The largest art heist in Canadian history has remained unsolved for 50 years.
Paul Haber, producer
Former Montreal TV station reporter Bob Benedetti couldn’t pass up the opportunity, “No one’s ever done something like this before,” he said.
When it comes to big stories, Benedetti has been there. His most widely read story is about alligators in the sewers of Montreal. This event made headlines around the world in 1972, one year into his job as a reporter for CFCF (a CTV affiliate).
When Benedetti received a phone call at 8:30 am on September 4, 1972, he wasn’t expecting it to change his life. But as soon as he arrived at Montreal’s Museum of Fine Arts, Canada’s oldest art museum and the perpetrator had struck before him.
At the time, Benedetti never realized that the crime he was investigating would turn out to be Canada’s biggest heist. For years the police continued working on this mystery and it is still unsolved today.
In the 1930s, two million dollars worth of paintings sounded like a lot. But what really shocked Benedetti was how thieves were able to pull off a heist like that.
James mentioned that a certain scene with thieves that broke and entered went straight out of a novel.
Three thieves gained access to the museum roof by accessing a skylight that was under repair and only covered with a plastic sheet. Like spies from a Hollywood movie, they lowered a rope and slid down undetected onto the museum floor. Once inside, they encountered little resistance. One shotgun blast was enough to subdue the guards.
Thieves came in, systematically tore paintings from the walls, and stole many of the most valuable ones. They took paintings by Delacroix, Jan Brueghel the Elder, Millet, Rubens, and Rembrandt.
In 1972, the rules for roaming reporters were much looser. In fact, Benedetti was able to walk right up to the ladder left behind by the thieves and climb it in order to record a stand-up. CTV has footage of their younger journalist going boldly into the middle of a crime scene in order to capture a piece of evidence for his broadcast.
In 1972, Bob Beneditti was able to walk up to the ladder left by the art thieves and climb it to record a stand up.
“I could tell from my vantage point that the crime scene was no joke. I had seen this scene before, and there was nothing funny about it now,” Benedetti said. “Unlike today, where flashing police lights and yellow crime tape would have surrounded the scene, there was none of that back then.”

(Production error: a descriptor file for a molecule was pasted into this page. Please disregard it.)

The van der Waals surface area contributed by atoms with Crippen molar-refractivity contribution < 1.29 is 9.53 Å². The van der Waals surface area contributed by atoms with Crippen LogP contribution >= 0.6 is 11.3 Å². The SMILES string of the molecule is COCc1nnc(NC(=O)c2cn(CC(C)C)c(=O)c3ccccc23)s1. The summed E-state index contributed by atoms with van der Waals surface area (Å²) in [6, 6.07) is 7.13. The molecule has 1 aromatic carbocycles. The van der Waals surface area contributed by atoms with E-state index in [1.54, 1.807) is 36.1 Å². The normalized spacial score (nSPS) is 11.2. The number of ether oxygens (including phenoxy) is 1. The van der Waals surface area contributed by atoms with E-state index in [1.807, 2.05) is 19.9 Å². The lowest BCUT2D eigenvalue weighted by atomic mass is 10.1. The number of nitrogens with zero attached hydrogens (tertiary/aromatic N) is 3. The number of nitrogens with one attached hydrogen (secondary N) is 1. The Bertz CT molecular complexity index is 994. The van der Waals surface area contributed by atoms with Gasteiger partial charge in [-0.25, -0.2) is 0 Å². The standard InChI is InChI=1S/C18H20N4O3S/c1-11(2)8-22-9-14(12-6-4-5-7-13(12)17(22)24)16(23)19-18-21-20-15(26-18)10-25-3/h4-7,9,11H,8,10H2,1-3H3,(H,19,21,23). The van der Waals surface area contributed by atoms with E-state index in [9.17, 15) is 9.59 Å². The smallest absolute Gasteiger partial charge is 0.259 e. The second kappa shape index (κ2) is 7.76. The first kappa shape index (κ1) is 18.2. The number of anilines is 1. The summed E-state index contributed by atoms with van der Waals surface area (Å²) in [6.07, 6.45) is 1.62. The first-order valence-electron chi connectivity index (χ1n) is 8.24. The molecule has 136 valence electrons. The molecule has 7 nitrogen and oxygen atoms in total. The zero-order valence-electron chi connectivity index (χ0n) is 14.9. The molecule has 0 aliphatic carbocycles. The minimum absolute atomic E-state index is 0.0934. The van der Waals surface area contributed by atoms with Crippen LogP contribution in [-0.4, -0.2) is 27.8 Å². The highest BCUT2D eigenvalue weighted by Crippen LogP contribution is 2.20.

Something that very rarely happens in modern day.
He remembers, “There was a certain trust and camaraderie that we were doing the same kind of job. We were trying to find out who did what and they were trying to find out who did what.”
Police investigators were stumped. “I don’t remember them ever having a real suspect in these cases,” said Benedetti. “You know, a lot of these cases they used to have somebody they knew did it, but they just couldn’t prove it. But in this case, they had no idea. Perhaps that’s because there weren’t professional art thieves roaming around.”
When asked about the museum robberies, Benedetti said, “You know? People didn’t rob museums. They robbed banks!” In the 1960s, Toronto was nicknamed the “Bank Robbery Capital of Canada” due to its high rates of bank robberies.
Bob Benedetti is an award-winning former journalist with a 35-year career. He’s worked as a journalist, newscaster and producer, despite being anchored by the “mediocre.”
Other reports of the robbery stated that it was a local crew who got really lucky over the weekend and managed to take advantage of the chaos.
The 50th anniversary of one of the most significant art heists in Canadian history has come and gone, but unfortunately, no sign of the missing artwork. Montreal police told W5 that the case is now “closed”.
They also said that “If new information came forward, we would verify it and if it was serious enough, we would reopen the case.”